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Serialize XML With Attributes Instead of Elements

I have some classes that have the <Serializable()> attribute applied,
which of course by default serializes the class properties as elements.
What I would like to do is to be able to override this behavior at
runtime to serialize the properties as attributes.

I have been exploring the XMLAttributesOverrides classes and examples
which claims:

"you can create one set of serializable classes, but serialize the
objects in multiple ways. For example, instead of serializing members
of a class instance as XML elements, you can serialize them as XML
attributes, resulting in a more efficient document to transport."

I have yet to be able to figure out how this can be acomplished
however... For a simple class like the following if I call the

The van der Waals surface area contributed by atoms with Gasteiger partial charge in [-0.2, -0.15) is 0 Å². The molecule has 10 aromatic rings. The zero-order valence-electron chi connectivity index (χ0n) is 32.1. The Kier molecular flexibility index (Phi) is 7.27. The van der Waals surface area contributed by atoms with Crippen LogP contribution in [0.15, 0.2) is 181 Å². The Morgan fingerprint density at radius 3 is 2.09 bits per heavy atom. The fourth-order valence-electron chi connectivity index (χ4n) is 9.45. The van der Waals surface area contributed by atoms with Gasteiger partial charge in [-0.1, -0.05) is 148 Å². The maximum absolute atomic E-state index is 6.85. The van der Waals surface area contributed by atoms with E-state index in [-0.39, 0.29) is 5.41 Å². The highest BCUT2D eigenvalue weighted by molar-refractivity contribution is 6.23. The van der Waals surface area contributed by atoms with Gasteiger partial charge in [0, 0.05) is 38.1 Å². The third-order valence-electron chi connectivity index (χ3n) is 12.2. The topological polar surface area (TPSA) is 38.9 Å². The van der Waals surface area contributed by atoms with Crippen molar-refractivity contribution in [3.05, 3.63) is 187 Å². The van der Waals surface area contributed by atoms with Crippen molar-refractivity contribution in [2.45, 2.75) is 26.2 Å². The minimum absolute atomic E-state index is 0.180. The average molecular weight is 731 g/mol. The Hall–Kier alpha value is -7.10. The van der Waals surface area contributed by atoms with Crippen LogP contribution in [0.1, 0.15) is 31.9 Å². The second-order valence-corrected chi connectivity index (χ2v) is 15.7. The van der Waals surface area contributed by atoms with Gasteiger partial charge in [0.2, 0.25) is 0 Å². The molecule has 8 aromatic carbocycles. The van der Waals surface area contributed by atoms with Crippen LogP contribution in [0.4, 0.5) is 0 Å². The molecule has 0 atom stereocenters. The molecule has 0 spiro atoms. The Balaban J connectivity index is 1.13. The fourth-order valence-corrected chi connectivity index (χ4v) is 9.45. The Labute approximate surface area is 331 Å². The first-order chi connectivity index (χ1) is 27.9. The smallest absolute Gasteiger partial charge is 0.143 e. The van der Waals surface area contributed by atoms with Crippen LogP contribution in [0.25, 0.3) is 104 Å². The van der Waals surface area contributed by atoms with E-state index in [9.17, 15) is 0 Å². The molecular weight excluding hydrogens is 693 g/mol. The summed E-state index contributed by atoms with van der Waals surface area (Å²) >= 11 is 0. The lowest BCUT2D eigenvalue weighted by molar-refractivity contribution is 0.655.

SerializeXML() method I get an error.

<Serializable()> _
Public Class Class3

Public Test As String = "Test"
Private Test2 As String = "Test2"
Private Test3 As String = "Test3"

<XmlIgnore()> _
Public Property Test4() As String
Get
Return Test3
End Get
Set(ByVal Value As String)
Test3 = Value
End Set
End Property

Public Sub SerializeXML(ByRef sw As TextWriter)
Dim attrs As New XmlAttributes
Dim attr As New XmlAttributeAttribute("MyTest",
GetType(String))
attrs.XmlAttribute = attr

Dim attrOverrides As New XmlAttributeOverrides
attrOverrides.Add(Me.GetType, "Test", attrs)

Dim xs As New XmlSerializer(GetType(Class3), attrOverrides)
xs.Serialize(sw, Me)
End Sub
End Class

Can someone PLEASE tell me how I can override the behavior at runtime
to serialize as attributes instead of elelements.

Nov 12 '05 #1
7 4163
Oops. It might help a great deal if you told us what the error was. Sorry,
but it's hilarious to me, I have done this mistake myself. I would think I
would learn to state what the error I got was myself after groaning so many
times when a user would tell me they forgot what the error was and what it
was about and could not even remember enough about it to reproduce the
error.
:)
<gr******@vt.edu> wrote in message
news:11*********************@g14g2000cwa.googlegro ups.com...